It’s fair to say that, especially after A Field in England, anything is possible with the future films of Ben Wheatley. But one thing that seems to be a constant is that his humor will be pitch-black. His previous film, Sightseers, a serial-killers in love comedy, and A Field in England seem to be reaching towards an apex in this regard.

Comedies rarely get pointed to when thinking of cinema that speaks to suffering, despair, death and the human condition, but they are perfectly suited for it and in fact make the subjects much more accessible and enlightening. I think it’s what makes the films of Woody Allen, Mike Leigh and the Coen Brothers so memorable and meaningful while a good majority of your deadly-serious, weepy prestige films can come across as sanctimonious, dull and forgettable. Wit goes a far way towards pathos when dealing with such things.

The last words of O’Neil, “I am my own man…!” definitely hits on the strongest theme for me while watching the film. These are men who are not in control of their destiny. They are simply acting out what has always been. When O’Neil fires the gun into the pit of skeletons and wounds himself, it seemed pretty clear to me that these men are already dead and simply performing history. They are reenactors in the most sadistic sense. The “treasure” is their predetermined destiny - what ultimately greets everyone at the end of their quest: no reward, just death.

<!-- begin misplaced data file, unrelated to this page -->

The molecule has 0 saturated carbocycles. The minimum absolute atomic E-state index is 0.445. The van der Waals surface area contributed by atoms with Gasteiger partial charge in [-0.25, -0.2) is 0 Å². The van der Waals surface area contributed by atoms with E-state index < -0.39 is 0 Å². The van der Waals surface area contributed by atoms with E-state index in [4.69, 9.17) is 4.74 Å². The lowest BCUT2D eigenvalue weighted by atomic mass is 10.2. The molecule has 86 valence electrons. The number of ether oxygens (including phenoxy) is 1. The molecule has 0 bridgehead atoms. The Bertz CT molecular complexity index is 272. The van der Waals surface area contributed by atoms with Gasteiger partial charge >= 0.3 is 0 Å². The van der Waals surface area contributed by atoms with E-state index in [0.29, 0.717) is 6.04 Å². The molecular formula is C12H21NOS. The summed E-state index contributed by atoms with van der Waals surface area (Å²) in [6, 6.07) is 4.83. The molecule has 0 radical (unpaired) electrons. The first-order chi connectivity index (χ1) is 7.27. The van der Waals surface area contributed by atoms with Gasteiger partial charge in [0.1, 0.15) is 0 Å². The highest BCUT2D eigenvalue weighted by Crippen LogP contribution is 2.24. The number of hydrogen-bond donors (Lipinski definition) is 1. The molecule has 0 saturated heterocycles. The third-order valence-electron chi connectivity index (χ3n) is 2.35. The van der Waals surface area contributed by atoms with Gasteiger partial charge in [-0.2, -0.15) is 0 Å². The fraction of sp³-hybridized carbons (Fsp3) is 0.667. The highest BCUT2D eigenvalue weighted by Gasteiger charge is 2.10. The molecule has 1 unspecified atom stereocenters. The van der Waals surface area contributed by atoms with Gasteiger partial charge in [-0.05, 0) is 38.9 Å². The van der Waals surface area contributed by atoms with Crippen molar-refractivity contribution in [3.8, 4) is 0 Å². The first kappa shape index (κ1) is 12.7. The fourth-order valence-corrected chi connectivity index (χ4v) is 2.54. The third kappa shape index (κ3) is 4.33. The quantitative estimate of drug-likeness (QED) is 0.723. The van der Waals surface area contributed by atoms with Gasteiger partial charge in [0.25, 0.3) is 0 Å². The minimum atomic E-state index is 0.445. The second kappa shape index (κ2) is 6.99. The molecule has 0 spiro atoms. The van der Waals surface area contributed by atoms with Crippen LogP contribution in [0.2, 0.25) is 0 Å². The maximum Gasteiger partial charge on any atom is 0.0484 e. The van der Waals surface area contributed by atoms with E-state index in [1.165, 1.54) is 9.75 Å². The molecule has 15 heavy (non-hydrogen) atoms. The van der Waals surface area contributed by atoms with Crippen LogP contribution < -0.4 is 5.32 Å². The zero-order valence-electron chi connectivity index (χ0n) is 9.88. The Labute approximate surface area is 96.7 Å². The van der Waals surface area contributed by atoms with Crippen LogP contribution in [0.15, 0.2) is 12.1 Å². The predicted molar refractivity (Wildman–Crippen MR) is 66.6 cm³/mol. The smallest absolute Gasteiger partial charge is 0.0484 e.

While I enjoyed it, and agree with pretty much all of what you said, it sounds like you got more out of this film than I did. I especially can’t say I took to all of Wheatley’s editing decisions as well you did. For a 90 minute movie, it felt like there was a lot of padding and unnecessary repetition - and the over-abundance of reflective imagery was evoking Led Zeppelin-era psychedelia for me (not necessarily a good thing in my book). I understand the need for our hero to complete his journey and become a soldier but the shoot-out was the least interesting part of the film and a bit of a letdown for me. And do people in movies in this day and age, even in ones taking place in the 17th century, still have to come up with a one-liner after blowing someone’s head off? We witnessed such creativity in the film up to this point that I’m surprised we didn’t witness a more inventive way to dispatch a bad guy.